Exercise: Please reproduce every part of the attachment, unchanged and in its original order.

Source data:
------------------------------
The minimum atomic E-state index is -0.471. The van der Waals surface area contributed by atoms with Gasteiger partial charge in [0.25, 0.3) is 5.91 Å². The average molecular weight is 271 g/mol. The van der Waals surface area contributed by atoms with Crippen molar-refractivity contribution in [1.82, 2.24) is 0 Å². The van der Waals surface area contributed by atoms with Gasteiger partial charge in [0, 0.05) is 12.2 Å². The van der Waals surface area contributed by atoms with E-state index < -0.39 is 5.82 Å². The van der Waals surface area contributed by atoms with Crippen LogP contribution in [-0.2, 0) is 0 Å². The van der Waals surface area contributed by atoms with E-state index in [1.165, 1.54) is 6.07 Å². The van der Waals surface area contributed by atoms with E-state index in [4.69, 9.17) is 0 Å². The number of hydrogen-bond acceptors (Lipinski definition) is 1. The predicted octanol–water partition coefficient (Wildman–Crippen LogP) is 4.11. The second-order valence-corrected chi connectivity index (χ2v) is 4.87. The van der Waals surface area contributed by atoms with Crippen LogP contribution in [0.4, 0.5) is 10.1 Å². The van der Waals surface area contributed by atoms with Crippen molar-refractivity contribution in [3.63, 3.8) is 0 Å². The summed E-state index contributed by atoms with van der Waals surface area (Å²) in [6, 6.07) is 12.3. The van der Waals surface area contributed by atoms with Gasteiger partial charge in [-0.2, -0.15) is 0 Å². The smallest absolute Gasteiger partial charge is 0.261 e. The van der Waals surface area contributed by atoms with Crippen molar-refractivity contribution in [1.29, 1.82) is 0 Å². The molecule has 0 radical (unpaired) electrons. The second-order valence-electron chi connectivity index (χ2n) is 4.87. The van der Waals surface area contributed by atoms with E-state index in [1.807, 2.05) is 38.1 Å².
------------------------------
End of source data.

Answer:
The minimum atomic E-state index is -0.471. The van der Waals surface area contributed by atoms with Gasteiger partial charge in [0.25, 0.3) is 5.91 Å². The average molecular weight is 271 g/mol. The van der Waals surface area contributed by atoms with Crippen molar-refractivity contribution in [1.82, 2.24) is 0 Å². The van der Waals surface area contributed by atoms with Gasteiger partial charge in [0, 0.05) is 12.2 Å². The van der Waals surface area contributed by atoms with E-state index < -0.39 is 5.82 Å². The van der Waals surface area contributed by atoms with Crippen LogP contribution in [-0.2, 0) is 0 Å². The van der Waals surface area contributed by atoms with E-state index in [1.165, 1.54) is 6.07 Å². The van der Waals surface area contributed by atoms with E-state index in [4.69, 9.17) is 0 Å². The number of hydrogen-bond acceptors (Lipinski definition) is 1. The predicted octanol–water partition coefficient (Wildman–Crippen LogP) is 4.11. The second-order valence-corrected chi connectivity index (χ2v) is 4.87. The van der Waals surface area contributed by atoms with Crippen LogP contribution in [0.4, 0.5) is 10.1 Å². The van der Waals surface area contributed by atoms with Crippen molar-refractivity contribution in [3.63, 3.8) is 0 Å². The summed E-state index contributed by atoms with van der Waals surface area (Å²) in [6, 6.07) is 12.3. The van der Waals surface area contributed by atoms with Gasteiger partial charge in [-0.2, -0.15) is 0 Å². The smallest absolute Gasteiger partial charge is 0.261 e. The van der Waals surface area contributed by atoms with Crippen molar-refractivity contribution in [1.29, 1.82) is 0 Å². The molecule has 0 radical (unpaired) electrons. The second-order valence-electron chi connectivity index (χ2n) is 4.87. The van der Waals surface area contributed by atoms with E-state index in [1.807, 2.05) is 38.1 Å².